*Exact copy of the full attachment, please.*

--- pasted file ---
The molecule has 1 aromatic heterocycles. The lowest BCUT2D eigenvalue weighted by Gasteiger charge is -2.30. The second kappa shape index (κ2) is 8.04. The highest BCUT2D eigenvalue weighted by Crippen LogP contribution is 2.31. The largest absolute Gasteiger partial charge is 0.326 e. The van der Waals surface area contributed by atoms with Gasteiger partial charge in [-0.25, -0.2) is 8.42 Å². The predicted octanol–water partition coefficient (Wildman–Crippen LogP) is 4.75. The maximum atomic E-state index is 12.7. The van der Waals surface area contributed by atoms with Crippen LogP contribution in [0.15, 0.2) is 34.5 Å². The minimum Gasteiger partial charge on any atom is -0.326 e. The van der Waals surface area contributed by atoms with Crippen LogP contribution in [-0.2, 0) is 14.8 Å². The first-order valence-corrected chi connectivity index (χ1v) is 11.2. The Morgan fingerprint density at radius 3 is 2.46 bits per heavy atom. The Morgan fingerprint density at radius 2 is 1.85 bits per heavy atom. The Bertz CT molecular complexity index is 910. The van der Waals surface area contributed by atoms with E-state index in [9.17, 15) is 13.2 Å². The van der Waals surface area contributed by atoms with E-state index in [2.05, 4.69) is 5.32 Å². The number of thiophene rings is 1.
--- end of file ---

The molecule has 1 aromatic heterocycles. The lowest BCUT2D eigenvalue weighted by Gasteiger charge is -2.30. The second kappa shape index (κ2) is 8.04. The highest BCUT2D eigenvalue weighted by Crippen LogP contribution is 2.31. The largest absolute Gasteiger partial charge is 0.326 e. The van der Waals surface area contributed by atoms with Gasteiger partial charge in [-0.25, -0.2) is 8.42 Å². The predicted octanol–water partition coefficient (Wildman–Crippen LogP) is 4.75. The maximum atomic E-state index is 12.7. The van der Waals surface area contributed by atoms with Crippen LogP contribution in [0.15, 0.2) is 34.5 Å². The minimum Gasteiger partial charge on any atom is -0.326 e. The van der Waals surface area contributed by atoms with Crippen LogP contribution in [-0.2, 0) is 14.8 Å². The first-order valence-corrected chi connectivity index (χ1v) is 11.2. The Morgan fingerprint density at radius 3 is 2.46 bits per heavy atom. The Morgan fingerprint density at radius 2 is 1.85 bits per heavy atom. The Bertz CT molecular complexity index is 910. The van der Waals surface area contributed by atoms with E-state index in [9.17, 15) is 13.2 Å². The van der Waals surface area contributed by atoms with E-state index in [2.05, 4.69) is 5.32 Å². The number of thiophene rings is 1.